Optogenetic probes can be powerful tools for dissecting complexity in cell biology, but there is a lack of instrumentation to exploit their potential for automated, high-information-content experiments. This protocol describes the construction and use of the optoPlate-96, a platform for high-throughput three-color optogenetics experiments that allows simultaneous manipulation of common red- and blue-light-sensitive optogenetic probes. The optoPlate-96 enables illumination of individual wells in 96-well microwell plates or in groups of wells in 384-well plates. Its design ensures that there will be no cross-illumination between microwells in 96-well plates, and an active cooling system minimizes sample heating during light-intensive experiments. This protocol details the steps to assemble, test, and use the optoPlate-96. The device can be fully assembled without specialized equipment beyond a 3D printer and a laser cutter, starting from open-source design files and commercially available components. We then describe how to perform a typical optogenetics experiment using the optoPlate-96 to stimulate adherent mammalian cells. Although optoPlate-96 experiments are compatible with any plate-based readout, we describe analysis using quantitative single-cell immunofluorescence. This workflow thus allows complex optogenetics experiments (independent control of stimulation colors, intensity, dynamics, and time points) with high-dimensional outputs at single-cell resolution. Starting from 3D-printed and laser-cut components, assembly and testing of the optoPlate-96 can be accomplished in 3-4 h, at a cost of ~$600. A full optoPlate-96 experiment with immunofluorescence analysis can be performed within ~24 h, but this estimate is variable depending on the cell type and experimental parameters.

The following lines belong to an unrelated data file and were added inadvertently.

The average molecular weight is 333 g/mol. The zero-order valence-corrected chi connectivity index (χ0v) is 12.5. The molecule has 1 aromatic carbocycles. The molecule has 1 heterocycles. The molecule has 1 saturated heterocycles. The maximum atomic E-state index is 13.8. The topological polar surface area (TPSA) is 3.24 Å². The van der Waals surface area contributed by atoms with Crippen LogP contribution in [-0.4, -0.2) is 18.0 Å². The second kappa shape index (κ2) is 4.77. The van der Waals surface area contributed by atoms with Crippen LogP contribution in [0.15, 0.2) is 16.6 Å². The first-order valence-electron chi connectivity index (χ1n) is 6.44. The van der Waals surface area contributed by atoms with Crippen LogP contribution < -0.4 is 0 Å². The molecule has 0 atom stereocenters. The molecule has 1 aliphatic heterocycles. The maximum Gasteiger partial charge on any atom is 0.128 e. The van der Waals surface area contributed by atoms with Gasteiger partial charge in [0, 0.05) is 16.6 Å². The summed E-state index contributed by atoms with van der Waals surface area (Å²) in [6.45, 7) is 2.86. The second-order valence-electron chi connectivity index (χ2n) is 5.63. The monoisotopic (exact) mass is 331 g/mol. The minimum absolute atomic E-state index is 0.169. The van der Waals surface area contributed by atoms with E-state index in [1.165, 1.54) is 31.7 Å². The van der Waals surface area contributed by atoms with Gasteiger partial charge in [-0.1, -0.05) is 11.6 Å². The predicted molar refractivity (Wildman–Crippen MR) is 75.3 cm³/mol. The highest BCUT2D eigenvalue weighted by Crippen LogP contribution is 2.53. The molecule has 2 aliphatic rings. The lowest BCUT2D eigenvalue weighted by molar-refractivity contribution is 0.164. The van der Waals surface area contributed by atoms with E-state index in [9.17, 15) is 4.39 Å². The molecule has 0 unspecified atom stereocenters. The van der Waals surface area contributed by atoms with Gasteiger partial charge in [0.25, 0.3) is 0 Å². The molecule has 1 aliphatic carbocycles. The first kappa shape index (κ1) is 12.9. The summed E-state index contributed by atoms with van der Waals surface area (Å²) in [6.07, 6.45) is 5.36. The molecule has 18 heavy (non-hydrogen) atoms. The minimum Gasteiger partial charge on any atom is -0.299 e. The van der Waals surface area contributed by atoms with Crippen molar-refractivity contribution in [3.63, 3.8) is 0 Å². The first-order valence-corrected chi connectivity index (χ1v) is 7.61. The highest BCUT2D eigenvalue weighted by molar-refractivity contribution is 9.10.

Optogenomic Interfaces: Bridging Biological Networks With the Electronic Digital World.
The development of optical nano-bio interfaces is a fundamental step toward connecting biological networks and traditional electronic computing systems. Compared to conventional chemical and electrical nano-bio interfaces, the use of light as a mediator enables new type of interfaces with unprecedented spatial and temporal resolutions. In this paper, the state of the art and future research directions in optogenomic interfaces are discussed. Optogenomic interfaces are light-mediated nano-bio interfaces that allow the control of the genome, i.e., the genes and their interactions in the cell nucleus (and, thus, of all the cell functionalities) with (sub) cellular resolution and high temporal accuracy. Given its fundamental role in the process of cell development, the study is focused on the interactions with the fibroblast growth factor receptor 1 (FGFR1) gene and the integrative nuclear FGFR1 signaling (INFS) module in stem cells and in neuronal cells, whose control opens the door to transformative applications, including reconstructive medicine and cancer therapy. Three stages of optogenomic interfaces are described, ranging from already experimentally validated interfaces activating broad cellular responses and expressing individual genes to more advanced interfaces able to regulate and correct DNA topology, chromatin structure, and cellular development.